Focusing on Risk Stratification in Prostate Cancer

Wayne Kuznar
Published: Monday, May 14, 2018
Dr. James L. Mohler
James L. Mohler, MD
Amid continuing concerns about overtreatment of patients with prostate cancer, the National Comprehensive Cancer Network (NCCN) has overhauled its guidelines for managing the malignancy with a greater emphasis on risk stratification for molecular testing and therapy choices. The new version of the guidelines features recommendations on germline testing, molecular testing, and initial therapy for each risk category, each of which has its own management page (Table).1

Risk stratification by family history is also emphasized, “and for the first time we finally know what a strong family history is,” Mohler said. A brother or father or multiple family members diagnosed with prostate cancer before age 60 constitutes a strong family history. “Now we’re learning more about the need to identify DNA repair gene abnormalities and also to search for Lynch syndrome, which is something that most urologists probably weren’t familiar with until recently,” he said.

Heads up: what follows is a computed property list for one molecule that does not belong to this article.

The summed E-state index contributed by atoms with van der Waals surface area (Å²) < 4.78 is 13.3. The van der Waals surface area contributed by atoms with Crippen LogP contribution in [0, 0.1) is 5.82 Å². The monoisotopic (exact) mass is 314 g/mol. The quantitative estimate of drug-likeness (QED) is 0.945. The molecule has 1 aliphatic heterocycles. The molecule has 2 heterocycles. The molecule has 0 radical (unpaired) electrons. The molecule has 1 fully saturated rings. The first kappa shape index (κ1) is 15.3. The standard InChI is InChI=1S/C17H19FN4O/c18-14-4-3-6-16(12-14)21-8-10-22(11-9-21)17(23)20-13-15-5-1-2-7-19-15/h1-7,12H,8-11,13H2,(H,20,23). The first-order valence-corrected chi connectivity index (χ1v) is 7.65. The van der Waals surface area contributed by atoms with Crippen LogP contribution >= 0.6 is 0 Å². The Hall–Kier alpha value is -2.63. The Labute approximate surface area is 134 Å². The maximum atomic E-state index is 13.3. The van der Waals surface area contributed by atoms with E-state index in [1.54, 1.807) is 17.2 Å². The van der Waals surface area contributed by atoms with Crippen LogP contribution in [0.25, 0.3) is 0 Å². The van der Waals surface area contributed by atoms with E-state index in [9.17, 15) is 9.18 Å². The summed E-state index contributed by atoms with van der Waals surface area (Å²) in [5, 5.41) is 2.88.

Table. Risk Stratification and Staging Workup of Prostate Cancer1

Avoid Overdetection, Overtreatment

Prostate cancer guidelines are needed because overdetection leads to overtreatment. Additionally, financial incentives are such that providers are rewarded for imaging studies and treatment, and new agents treating castrationresistant prostate cancer are expensive and their optimal sequence of use is uncertain.
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